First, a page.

Non-rejected candidates of interest become the raw data that then undergo further processing before finally becoming available for analysis. De is among up to 3,000 physicists worldwide doing such analyses for ATLAS, one of the LHC’s two detectors.

Since the LHC began, De’s ATLAS group has benefitted immensely from the PanDA workload management system he also helped create. PanDA (for “production and distributed analysis”) now links about 250,000 computer cores shared by ATLAS physicists through an increasingly seamless worldwide network of approximately 150 data centers.

Its developers also “built the whole idea of clouds” for distributed computing and data storage into PanDA “long before Google and Amazon,” De notes. Alexei Klimentov, a Brookhaven National Laboratory physicist who also fathered the system, says Panda is “an absolutely unique system, and it is practically done automatically.”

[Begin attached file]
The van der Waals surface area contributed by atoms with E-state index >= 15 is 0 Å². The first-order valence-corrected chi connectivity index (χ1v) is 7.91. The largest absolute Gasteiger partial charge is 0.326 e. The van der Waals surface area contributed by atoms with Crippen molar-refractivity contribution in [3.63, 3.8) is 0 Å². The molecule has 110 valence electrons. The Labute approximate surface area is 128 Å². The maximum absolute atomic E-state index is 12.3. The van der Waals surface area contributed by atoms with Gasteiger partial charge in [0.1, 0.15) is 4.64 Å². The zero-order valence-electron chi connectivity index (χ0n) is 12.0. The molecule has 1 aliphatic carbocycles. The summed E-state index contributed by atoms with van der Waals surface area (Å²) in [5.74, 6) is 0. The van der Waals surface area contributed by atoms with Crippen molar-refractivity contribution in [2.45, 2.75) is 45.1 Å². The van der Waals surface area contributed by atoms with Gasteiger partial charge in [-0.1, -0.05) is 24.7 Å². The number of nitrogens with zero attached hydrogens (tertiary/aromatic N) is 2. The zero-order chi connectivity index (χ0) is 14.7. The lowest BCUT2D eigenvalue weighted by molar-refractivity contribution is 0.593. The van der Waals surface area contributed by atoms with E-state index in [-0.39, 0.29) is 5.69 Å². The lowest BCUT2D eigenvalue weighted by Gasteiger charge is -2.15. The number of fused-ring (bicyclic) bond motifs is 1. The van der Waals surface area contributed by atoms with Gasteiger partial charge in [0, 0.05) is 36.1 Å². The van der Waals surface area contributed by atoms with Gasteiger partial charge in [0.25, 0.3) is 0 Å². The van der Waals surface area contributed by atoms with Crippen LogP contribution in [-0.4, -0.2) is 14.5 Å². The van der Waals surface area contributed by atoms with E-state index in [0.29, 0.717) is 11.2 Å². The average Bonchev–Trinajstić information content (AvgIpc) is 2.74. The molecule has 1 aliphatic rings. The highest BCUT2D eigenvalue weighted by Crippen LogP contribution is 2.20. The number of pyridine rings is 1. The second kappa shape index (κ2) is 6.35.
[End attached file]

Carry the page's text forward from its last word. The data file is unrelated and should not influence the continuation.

De says that “the whole magic of workload management is that a physicist never knows where the processing is taking place. In an office next to me there could be a graduate student doing (LHC) analysis. That student doesn’t know that the data are actually sitting in Romania, Italy or Taiwan, and the computers doing the processing are in Switzerland or Germany.”

By 2016 PanDA’s data processing had reached 1.4 exabytes (one billion billion) a year, reports Klimentov, making it “the only system of its kind in science that is able to work on this scale.”

But the LHC’s expanding second-run output also poses a potential roadblock. “We realized the 250,000 cores we have would all be needed for the processing and analyzing of raw data,” De says. “So we suddenly faced this huge resource shortfall: How do we do our simulations?”

De refers to Monte-Carlo simulations, which employ algorithms that rely on random sampling. “We do billions and billions of simulated collisions. We end up with billions and billions of both real raw and simulated data. Then we compare them. The simulations also require lots of computing.”